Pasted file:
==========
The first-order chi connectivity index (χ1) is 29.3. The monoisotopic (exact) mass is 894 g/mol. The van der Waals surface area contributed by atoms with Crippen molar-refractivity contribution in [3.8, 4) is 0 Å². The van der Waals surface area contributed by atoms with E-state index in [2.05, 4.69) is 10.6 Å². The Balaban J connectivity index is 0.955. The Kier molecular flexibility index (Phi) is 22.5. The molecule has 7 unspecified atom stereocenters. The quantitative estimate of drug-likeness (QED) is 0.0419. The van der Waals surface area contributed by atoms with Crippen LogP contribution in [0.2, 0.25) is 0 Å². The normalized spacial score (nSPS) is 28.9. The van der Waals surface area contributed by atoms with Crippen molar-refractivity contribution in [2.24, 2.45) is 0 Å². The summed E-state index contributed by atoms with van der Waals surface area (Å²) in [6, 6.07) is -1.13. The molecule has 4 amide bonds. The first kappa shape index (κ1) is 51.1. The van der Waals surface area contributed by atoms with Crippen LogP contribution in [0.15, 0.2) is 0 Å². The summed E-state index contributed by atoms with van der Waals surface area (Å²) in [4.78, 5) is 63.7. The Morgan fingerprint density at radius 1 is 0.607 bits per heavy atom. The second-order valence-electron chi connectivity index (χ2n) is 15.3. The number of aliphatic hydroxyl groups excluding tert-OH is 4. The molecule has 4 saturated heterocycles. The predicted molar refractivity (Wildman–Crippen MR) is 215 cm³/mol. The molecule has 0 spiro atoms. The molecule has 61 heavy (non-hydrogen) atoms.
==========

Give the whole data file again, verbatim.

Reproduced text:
The first-order chi connectivity index (χ1) is 29.3. The monoisotopic (exact) mass is 894 g/mol. The van der Waals surface area contributed by atoms with Crippen molar-refractivity contribution in [3.8, 4) is 0 Å². The van der Waals surface area contributed by atoms with E-state index in [2.05, 4.69) is 10.6 Å². The Balaban J connectivity index is 0.955. The Kier molecular flexibility index (Phi) is 22.5. The molecule has 7 unspecified atom stereocenters. The quantitative estimate of drug-likeness (QED) is 0.0419. The van der Waals surface area contributed by atoms with Crippen LogP contribution in [0.2, 0.25) is 0 Å². The normalized spacial score (nSPS) is 28.9. The van der Waals surface area contributed by atoms with Crippen molar-refractivity contribution in [2.24, 2.45) is 0 Å². The summed E-state index contributed by atoms with van der Waals surface area (Å²) in [6, 6.07) is -1.13. The molecule has 4 amide bonds. The first kappa shape index (κ1) is 51.1. The van der Waals surface area contributed by atoms with Crippen LogP contribution in [0.15, 0.2) is 0 Å². The summed E-state index contributed by atoms with van der Waals surface area (Å²) in [4.78, 5) is 63.7. The Morgan fingerprint density at radius 1 is 0.607 bits per heavy atom. The second-order valence-electron chi connectivity index (χ2n) is 15.3. The number of aliphatic hydroxyl groups excluding tert-OH is 4. The molecule has 4 saturated heterocycles. The predicted molar refractivity (Wildman–Crippen MR) is 215 cm³/mol. The molecule has 0 spiro atoms. The molecule has 61 heavy (non-hydrogen) atoms.